19 Kuenkaikaew & Vasarhelyi The Predictive Auditing Framework 55 Steps in the creation of a predictive/preventive audit model The steps in the continuous forensic and preventive audit process are: 1. Decide on a profile of risk Each company has different risks. Some of them depend on the type of business and are known as inherent risks. Other risks are largely due to factors such as state of the economy, competitors, and regulations. Management has to identify the types of risks it faces, potential impacts of those risks, tolerance level for risk, and possible palliative measures for these risks. When a risk profile is chosen, it can be used in many contexts such as to identify critical business processes, or determine operational processes that have a high propensity of risk and need close monitoring. In addition, a risk profile can also be used as a guideline for development of KPIs or a baseline in a forensic model. For example, an insurance business has high risks regarding customer claims. Specifically, the legitimacy of these claims is often in question. As a palliative measure, the company will invest in the claim verification process to reduce the risk of approving false claims. 2. Identify and understand the system Management needs to identify business processes and systems for which they want to implement the preventive audit. A clear scope of the target systems will ease a project team s work. The project team must understand the system s structure and features, as each system has different characteristics. The more understanding there is about the system, the more successful the project will be. 3. Capture and clean relevant data One of the key processes in data analysis is to capture relevant data. A company may have a large amount of data, but not all is relevant to the target analysis. After data is extracted, it needs to be scrubbed because it may not be in a format suitable for analysis. In particular, there may be errors such as missing data, duplicate data, wrong data types (e.g. text in a numeric field, numeric data in a date field, etc.). Also, the data may have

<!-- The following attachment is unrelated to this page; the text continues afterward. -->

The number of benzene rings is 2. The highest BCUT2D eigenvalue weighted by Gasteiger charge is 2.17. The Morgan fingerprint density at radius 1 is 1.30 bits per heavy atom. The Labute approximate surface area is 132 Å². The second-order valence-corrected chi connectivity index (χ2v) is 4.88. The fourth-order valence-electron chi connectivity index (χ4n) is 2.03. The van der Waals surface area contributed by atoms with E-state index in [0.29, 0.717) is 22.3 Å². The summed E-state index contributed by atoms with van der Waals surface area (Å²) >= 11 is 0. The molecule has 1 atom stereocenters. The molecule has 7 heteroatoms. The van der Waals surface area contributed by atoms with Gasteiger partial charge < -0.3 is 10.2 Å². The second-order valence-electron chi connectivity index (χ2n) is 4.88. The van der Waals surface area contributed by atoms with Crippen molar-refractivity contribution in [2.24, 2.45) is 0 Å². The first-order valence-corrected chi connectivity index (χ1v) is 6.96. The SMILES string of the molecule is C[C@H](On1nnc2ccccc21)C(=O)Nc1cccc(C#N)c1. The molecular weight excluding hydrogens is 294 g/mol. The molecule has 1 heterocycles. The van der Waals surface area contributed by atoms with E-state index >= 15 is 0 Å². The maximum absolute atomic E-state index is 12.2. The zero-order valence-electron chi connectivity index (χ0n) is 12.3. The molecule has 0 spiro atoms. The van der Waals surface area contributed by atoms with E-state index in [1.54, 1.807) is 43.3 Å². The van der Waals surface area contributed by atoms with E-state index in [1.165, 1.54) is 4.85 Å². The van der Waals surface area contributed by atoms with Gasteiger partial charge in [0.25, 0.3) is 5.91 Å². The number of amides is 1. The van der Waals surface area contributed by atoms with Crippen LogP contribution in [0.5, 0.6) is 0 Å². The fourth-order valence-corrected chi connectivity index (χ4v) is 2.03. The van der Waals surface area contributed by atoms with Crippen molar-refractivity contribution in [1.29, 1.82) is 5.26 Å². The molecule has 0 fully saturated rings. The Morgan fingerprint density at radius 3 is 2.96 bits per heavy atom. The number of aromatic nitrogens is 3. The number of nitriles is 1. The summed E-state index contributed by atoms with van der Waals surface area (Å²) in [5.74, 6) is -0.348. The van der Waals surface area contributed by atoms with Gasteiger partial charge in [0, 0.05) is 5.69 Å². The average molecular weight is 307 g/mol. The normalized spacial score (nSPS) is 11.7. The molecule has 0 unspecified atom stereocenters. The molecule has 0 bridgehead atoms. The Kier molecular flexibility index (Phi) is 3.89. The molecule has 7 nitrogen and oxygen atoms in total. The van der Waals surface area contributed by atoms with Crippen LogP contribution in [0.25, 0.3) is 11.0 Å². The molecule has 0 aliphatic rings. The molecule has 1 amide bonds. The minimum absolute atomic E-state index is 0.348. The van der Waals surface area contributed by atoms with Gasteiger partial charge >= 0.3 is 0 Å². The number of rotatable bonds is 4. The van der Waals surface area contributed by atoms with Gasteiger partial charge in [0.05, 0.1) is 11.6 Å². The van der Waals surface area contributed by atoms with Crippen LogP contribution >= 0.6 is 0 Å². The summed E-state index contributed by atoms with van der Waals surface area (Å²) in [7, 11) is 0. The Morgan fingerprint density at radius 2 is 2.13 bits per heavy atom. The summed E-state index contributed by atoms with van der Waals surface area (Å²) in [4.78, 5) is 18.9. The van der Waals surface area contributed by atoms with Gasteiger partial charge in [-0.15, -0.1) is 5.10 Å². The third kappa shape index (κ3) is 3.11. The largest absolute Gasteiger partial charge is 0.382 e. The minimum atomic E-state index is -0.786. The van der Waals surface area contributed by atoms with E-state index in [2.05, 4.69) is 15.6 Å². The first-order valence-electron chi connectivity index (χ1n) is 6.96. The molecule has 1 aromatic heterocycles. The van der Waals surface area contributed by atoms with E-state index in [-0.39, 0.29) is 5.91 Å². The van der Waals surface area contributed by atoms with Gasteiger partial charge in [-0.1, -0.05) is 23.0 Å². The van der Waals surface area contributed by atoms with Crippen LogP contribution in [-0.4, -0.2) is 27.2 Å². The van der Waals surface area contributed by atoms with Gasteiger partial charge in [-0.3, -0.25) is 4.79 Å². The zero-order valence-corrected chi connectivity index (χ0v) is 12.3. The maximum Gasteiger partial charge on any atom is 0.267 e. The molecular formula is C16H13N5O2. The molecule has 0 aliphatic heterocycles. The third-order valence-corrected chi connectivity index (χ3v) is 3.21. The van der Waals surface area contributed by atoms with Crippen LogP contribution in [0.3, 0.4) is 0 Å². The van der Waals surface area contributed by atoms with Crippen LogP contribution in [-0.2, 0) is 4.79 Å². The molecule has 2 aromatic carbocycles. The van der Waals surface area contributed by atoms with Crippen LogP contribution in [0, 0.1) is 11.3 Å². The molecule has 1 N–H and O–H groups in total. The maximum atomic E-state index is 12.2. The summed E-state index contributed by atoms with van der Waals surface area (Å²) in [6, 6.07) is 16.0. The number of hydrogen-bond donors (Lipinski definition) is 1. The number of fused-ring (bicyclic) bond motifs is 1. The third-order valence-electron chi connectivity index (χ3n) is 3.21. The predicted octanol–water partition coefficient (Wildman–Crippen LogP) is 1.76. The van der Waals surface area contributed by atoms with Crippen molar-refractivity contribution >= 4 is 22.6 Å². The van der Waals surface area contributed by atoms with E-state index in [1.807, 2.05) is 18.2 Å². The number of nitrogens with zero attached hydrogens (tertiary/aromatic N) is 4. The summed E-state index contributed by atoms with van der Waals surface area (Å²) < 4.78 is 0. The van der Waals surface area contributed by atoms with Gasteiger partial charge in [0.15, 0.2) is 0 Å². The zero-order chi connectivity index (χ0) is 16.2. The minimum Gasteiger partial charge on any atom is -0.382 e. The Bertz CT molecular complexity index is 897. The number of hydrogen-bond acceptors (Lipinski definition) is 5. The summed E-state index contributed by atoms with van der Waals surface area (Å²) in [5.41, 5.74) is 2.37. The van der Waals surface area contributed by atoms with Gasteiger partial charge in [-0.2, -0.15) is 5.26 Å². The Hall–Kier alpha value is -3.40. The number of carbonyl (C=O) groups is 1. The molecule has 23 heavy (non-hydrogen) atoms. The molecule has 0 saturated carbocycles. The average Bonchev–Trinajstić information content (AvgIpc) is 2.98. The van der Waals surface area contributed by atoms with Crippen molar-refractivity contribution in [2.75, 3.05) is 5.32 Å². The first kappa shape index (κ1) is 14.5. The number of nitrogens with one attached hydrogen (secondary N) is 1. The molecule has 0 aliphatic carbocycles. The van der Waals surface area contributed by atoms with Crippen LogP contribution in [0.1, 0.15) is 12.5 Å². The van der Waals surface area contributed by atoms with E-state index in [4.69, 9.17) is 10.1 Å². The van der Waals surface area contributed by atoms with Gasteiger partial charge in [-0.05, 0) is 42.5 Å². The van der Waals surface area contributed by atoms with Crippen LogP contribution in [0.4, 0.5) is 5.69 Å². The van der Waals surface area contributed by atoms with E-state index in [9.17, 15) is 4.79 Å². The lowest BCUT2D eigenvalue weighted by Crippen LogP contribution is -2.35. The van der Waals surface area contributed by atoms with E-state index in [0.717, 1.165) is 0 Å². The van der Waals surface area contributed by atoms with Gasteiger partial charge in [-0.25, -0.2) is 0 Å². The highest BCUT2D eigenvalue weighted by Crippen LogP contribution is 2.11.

20 56 The International Journal of Digital Accounting Research Vol. 13 an unreasonable range or order. For instance, in an employee database, an employee may have a birth date after a hire date. All these errors have to be cleaned before that data can be used in analyses. Otherwise, results may be unreliable. 4. Create KPI and extraction models After data has been prepared for analysis, a forensic model can be created using several techniques such as descriptive statistics or sophisticated analytical methods. A complex method is not necessarily better than a simple one. Often, a complex model requires too many resources and effort so that it is less useful than anticipated. Usually, a model is based on characteristics or behavior of a target business process. Thus, the understanding of data and business routines is very important. Each result from the model must be compared to a predefined baseline. Therefore, the company needs to define a baseline or benchmark for each measurement. This baseline can be generated from existing KPIs or newly established criteria with acceptable or expected levels. If the analysis result deviates from the baseline, it may be a signal of an anomaly. For example, if a KPI indicates that money transfers should be cleared within one business day, clearing transactions that take more than one business day may need further investigation. 5. Run models under different scenarios Different processes or activities can cause various types of errors and irregularities. In some instances, similar errors may originate from different sources. Although it is difficult to identify all possible business scenarios that may cause problems, especially in terms of irregularity or fraud, it is desirable to create business cases that cover as many circumstances as feasible. Additionally, in different scenarios, the model may behave differently. Thus, the model has to be run under various conditions to ensure that it is robust and working as expected. For example, in the case of a loan, a customer may pay equal installments each month until the end of the contract, or he/she may make a balloon payment before the contract matures. While building the model, these two scenarios